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NYC Transit President Participates in White House Roundtable on Efforts to Meet National Climate and Equity Goals with Cleaner Buses

Updated February 7, 2024 3:30 p.m.

Metropolitan Transportation Authority (MTA) New York City Transit (NYCT) President Richard Davey today participated in the White House Roundtable on Clean Bus Manufacturing in coordination with the Federal Transit Administration (FTA) and the American Public Transportation Association (APTA). The roundtable focused on U.S. capacity to manufacture clean transit buses at a scale and pace that is necessary to meet market demand and achieve nationwide climate and equity goals.

Davey, who co-chaired a national task force on U.S. bus manufacturing, presented recommendations alongside Chicago Transit Authority President Dorval Carter for ways to strengthen bus manufacturing in the U.S. A strong American bus manufacturing base is critical to meeting the aggressive targets the MTA and other transit agencies across the country have set for converting their bus fleets to cleaner buses.

“Zero-Emission buses are at the core of New York City Transit’s future, but to fulfill our pledge of a 100% clean bus fleet by 2040, we need a pool of vendors ready to supply thousands of buses in the coming years as we ramp up this transition,” said NYCT President Richard Davey. “Thankfully, the Biden Administration and the FTA have made this a priority, and today’s roundtable is the latest milestone in our collective effort to build the national manufacturing capacity needed to decarbonize our nation’s bus fleets. Buses are engines of equity, and delivering clean and modern buses to the over two million New Yorkers who ride every day will not only help us fulfill our climate goals but also deliver greener and better bus service across the five boroughs.”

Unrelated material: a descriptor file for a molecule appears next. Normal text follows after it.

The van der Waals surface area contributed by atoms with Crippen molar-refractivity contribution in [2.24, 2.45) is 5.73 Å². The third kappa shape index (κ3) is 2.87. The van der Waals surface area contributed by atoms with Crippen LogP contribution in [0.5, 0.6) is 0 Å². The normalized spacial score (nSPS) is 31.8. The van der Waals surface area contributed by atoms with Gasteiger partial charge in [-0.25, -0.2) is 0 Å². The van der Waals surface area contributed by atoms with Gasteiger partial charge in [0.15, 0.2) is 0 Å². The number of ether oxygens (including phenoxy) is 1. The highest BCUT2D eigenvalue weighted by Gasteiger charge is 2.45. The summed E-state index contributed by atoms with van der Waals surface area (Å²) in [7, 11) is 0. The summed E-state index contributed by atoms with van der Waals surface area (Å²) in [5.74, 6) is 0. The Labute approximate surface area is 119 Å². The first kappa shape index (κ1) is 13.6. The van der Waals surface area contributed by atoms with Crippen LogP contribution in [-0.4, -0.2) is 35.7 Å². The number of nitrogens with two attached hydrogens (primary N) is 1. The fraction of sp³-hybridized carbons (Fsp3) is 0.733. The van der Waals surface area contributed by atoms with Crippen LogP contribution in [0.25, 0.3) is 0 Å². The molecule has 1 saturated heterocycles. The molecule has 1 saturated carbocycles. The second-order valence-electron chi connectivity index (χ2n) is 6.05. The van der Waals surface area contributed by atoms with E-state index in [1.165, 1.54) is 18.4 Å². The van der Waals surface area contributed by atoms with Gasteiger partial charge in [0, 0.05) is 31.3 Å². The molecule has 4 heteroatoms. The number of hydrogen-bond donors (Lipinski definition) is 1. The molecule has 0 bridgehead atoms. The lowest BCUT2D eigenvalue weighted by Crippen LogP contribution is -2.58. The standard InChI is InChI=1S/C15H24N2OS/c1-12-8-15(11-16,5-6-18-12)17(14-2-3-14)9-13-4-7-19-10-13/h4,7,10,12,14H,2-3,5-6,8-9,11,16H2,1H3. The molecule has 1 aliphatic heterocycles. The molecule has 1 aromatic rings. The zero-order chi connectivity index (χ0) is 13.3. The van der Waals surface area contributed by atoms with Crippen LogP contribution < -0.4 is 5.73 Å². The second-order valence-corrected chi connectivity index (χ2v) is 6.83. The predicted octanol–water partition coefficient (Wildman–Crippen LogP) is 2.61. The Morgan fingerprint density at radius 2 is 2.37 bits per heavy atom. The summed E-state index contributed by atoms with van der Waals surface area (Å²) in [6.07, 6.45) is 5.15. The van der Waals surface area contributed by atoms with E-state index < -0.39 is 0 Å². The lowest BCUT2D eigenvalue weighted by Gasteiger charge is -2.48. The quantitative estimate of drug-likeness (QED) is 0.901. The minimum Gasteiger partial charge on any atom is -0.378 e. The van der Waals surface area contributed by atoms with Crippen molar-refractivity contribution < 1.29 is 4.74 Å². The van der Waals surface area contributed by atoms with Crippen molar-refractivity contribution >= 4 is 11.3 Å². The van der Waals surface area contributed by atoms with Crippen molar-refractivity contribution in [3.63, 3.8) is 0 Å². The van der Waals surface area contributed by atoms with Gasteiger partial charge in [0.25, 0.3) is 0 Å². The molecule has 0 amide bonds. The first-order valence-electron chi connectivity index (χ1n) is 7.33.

“As the number of domestic bus manufacturers continues to decline, the nation’s public transit agencies’ need for buses, especially zero-emissions buses, continues to grow—an untenable circumstance that we are working to address,” said Chicago Transit Authority President and Immediate Past Chair of APTA and Chair of APTA’s Bus Manufacturing Task Force Dorval R. Carter, Jr. “Our final recommendations will offer ideas that confront the issues manufacturers find most challenging and reduce obstacles to increased zero-emission bus production.”

Last April, the Authority committed to reducing greenhouse gas emissions 85% by 2040, the same year the MTA has pledged to have its entire bus fleet converted to zero emission alternatives. The MTA has the largest bus fleet in the nation with 5,840 buses and serves a ridership greater than the next three largest bus agencies combined. The Authority currently has approximately 1,300 low-emissions hybrid buses in its fleet, including 399 second generation hybrid buses which run on battery-only electric vehicle (EV) mode a portion of the time, greatly reducing fossil fuel usage, and 15 all-electric buses.

Beginning in Fall 2024, 60 battery-run electric buses will begin arriving at multiple depots across all boroughs, with prioritization given to environmental justice communities, putting green buses on the roads of neighborhoods that will most benefit from these clean and efficient vehicles.

Additionally, in December 2023, the MTA Board approved the purchase of 429 new buses for $552.8 million that will replace buses that have reached the end of their useful life. The purchase includes 205 low-floor battery-electric buses with two options for up to 1,215 additional battery-electric buses and 224 low-floor 60-foot clean diesel buses with two options to purchase up to 446 additional 60-foot clean diesel buses. The battery electric bus purchase, part of the MTA’s current capital plan, was made whole with support from the $116 million in federal low-or-no-emission grant funding via the Bipartisan Infrastructure Law – supporting the Authority’s commitment to transitioning to a fully zero-emissions bus fleet by 2040.

Projected delivery for the first of the 205 battery electric buses is slated for 2025, with production deliveries beginning later that year.

Organizations in attendance in addition to New York City Transit included representatives from New Flyer Industries, GILLIG, Chicago Transit Authority (CTA), White House Climate Policy Office, Southeastern Pennsylvania Transportation Authority (SEPTA), Los Angeles County Metropolitan Transit Authority, National Economic Council, White House Infrastructure Implementation Team and Center for Transportation and the Environment.